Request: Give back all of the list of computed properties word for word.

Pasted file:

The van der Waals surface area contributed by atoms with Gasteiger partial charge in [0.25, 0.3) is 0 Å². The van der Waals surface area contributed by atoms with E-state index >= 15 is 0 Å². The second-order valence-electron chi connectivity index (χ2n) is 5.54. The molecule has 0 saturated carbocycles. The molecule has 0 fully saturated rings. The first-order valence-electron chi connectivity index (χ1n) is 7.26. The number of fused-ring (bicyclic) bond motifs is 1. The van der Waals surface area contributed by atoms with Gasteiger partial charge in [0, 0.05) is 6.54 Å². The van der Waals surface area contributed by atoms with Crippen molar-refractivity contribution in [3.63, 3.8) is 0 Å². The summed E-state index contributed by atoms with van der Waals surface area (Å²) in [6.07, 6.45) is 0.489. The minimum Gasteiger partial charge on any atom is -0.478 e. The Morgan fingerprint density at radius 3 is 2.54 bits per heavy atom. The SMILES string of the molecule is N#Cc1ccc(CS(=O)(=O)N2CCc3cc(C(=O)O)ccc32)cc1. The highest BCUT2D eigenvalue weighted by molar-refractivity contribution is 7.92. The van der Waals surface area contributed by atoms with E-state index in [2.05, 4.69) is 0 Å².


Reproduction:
The van der Waals surface area contributed by atoms with Gasteiger partial charge in [0.25, 0.3) is 0 Å². The van der Waals surface area contributed by atoms with E-state index >= 15 is 0 Å². The second-order valence-electron chi connectivity index (χ2n) is 5.54. The molecule has 0 saturated carbocycles. The molecule has 0 fully saturated rings. The first-order valence-electron chi connectivity index (χ1n) is 7.26. The number of fused-ring (bicyclic) bond motifs is 1. The van der Waals surface area contributed by atoms with Gasteiger partial charge in [0, 0.05) is 6.54 Å². The van der Waals surface area contributed by atoms with Crippen molar-refractivity contribution in [3.63, 3.8) is 0 Å². The summed E-state index contributed by atoms with van der Waals surface area (Å²) in [6.07, 6.45) is 0.489. The minimum Gasteiger partial charge on any atom is -0.478 e. The Morgan fingerprint density at radius 3 is 2.54 bits per heavy atom. The SMILES string of the molecule is N#Cc1ccc(CS(=O)(=O)N2CCc3cc(C(=O)O)ccc32)cc1. The highest BCUT2D eigenvalue weighted by molar-refractivity contribution is 7.92. The van der Waals surface area contributed by atoms with E-state index in [2.05, 4.69) is 0 Å².